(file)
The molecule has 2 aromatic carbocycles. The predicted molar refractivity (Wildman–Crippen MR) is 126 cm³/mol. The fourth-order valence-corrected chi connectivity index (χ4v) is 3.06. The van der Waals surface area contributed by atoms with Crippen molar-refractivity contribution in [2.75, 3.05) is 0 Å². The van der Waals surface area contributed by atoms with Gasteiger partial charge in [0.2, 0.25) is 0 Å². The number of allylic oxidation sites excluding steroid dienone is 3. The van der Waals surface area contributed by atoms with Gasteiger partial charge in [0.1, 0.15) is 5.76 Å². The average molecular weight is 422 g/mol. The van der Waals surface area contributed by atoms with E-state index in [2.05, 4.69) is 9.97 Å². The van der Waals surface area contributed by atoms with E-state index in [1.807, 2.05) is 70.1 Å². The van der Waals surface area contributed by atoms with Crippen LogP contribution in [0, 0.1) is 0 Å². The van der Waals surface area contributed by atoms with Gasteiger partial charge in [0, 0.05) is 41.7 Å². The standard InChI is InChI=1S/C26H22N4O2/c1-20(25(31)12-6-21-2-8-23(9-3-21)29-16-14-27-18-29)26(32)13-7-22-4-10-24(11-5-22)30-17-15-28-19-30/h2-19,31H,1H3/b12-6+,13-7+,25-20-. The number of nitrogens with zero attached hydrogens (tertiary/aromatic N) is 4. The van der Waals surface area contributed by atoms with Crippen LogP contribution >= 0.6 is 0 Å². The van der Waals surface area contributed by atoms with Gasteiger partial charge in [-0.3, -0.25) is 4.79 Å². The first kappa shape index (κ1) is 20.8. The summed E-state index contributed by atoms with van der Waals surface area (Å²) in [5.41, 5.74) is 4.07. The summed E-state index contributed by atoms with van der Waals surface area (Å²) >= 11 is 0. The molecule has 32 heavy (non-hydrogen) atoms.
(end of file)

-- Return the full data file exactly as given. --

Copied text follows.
The molecule has 2 aromatic carbocycles. The predicted molar refractivity (Wildman–Crippen MR) is 126 cm³/mol. The fourth-order valence-corrected chi connectivity index (χ4v) is 3.06. The van der Waals surface area contributed by atoms with Crippen molar-refractivity contribution in [2.75, 3.05) is 0 Å². The van der Waals surface area contributed by atoms with Gasteiger partial charge in [0.2, 0.25) is 0 Å². The number of allylic oxidation sites excluding steroid dienone is 3. The van der Waals surface area contributed by atoms with Gasteiger partial charge in [0.1, 0.15) is 5.76 Å². The average molecular weight is 422 g/mol. The van der Waals surface area contributed by atoms with E-state index in [2.05, 4.69) is 9.97 Å². The van der Waals surface area contributed by atoms with E-state index in [1.807, 2.05) is 70.1 Å². The van der Waals surface area contributed by atoms with Crippen LogP contribution in [0, 0.1) is 0 Å². The van der Waals surface area contributed by atoms with Gasteiger partial charge in [0, 0.05) is 41.7 Å². The standard InChI is InChI=1S/C26H22N4O2/c1-20(25(31)12-6-21-2-8-23(9-3-21)29-16-14-27-18-29)26(32)13-7-22-4-10-24(11-5-22)30-17-15-28-19-30/h2-19,31H,1H3/b12-6+,13-7+,25-20-. The number of nitrogens with zero attached hydrogens (tertiary/aromatic N) is 4. The van der Waals surface area contributed by atoms with Crippen LogP contribution >= 0.6 is 0 Å². The van der Waals surface area contributed by atoms with Gasteiger partial charge in [-0.3, -0.25) is 4.79 Å². The first kappa shape index (κ1) is 20.8. The summed E-state index contributed by atoms with van der Waals surface area (Å²) in [5.41, 5.74) is 4.07. The summed E-state index contributed by atoms with van der Waals surface area (Å²) >= 11 is 0. The molecule has 32 heavy (non-hydrogen) atoms.